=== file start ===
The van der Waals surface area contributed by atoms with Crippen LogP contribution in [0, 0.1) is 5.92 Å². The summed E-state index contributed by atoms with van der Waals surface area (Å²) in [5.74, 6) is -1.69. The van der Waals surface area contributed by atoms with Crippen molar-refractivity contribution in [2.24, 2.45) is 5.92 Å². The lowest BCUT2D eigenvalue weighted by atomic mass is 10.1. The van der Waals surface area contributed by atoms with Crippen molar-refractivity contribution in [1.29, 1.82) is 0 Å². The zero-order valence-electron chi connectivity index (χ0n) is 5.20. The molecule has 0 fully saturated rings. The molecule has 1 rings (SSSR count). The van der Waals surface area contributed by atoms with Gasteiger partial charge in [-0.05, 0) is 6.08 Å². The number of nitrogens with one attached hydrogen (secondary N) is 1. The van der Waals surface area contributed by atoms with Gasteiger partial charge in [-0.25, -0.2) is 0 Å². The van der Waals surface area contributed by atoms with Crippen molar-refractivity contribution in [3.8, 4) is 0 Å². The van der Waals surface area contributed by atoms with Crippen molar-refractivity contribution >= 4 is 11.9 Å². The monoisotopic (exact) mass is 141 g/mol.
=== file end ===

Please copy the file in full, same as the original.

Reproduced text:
The van der Waals surface area contributed by atoms with Crippen LogP contribution in [0, 0.1) is 5.92 Å². The summed E-state index contributed by atoms with van der Waals surface area (Å²) in [5.74, 6) is -1.69. The van der Waals surface area contributed by atoms with Crippen molar-refractivity contribution in [2.24, 2.45) is 5.92 Å². The lowest BCUT2D eigenvalue weighted by atomic mass is 10.1. The van der Waals surface area contributed by atoms with Crippen molar-refractivity contribution in [1.29, 1.82) is 0 Å². The zero-order valence-electron chi connectivity index (χ0n) is 5.20. The molecule has 0 fully saturated rings. The molecule has 1 rings (SSSR count). The van der Waals surface area contributed by atoms with Gasteiger partial charge in [-0.05, 0) is 6.08 Å². The number of nitrogens with one attached hydrogen (secondary N) is 1. The van der Waals surface area contributed by atoms with Gasteiger partial charge in [-0.25, -0.2) is 0 Å². The van der Waals surface area contributed by atoms with Crippen molar-refractivity contribution in [3.8, 4) is 0 Å². The van der Waals surface area contributed by atoms with Crippen molar-refractivity contribution >= 4 is 11.9 Å². The monoisotopic (exact) mass is 141 g/mol.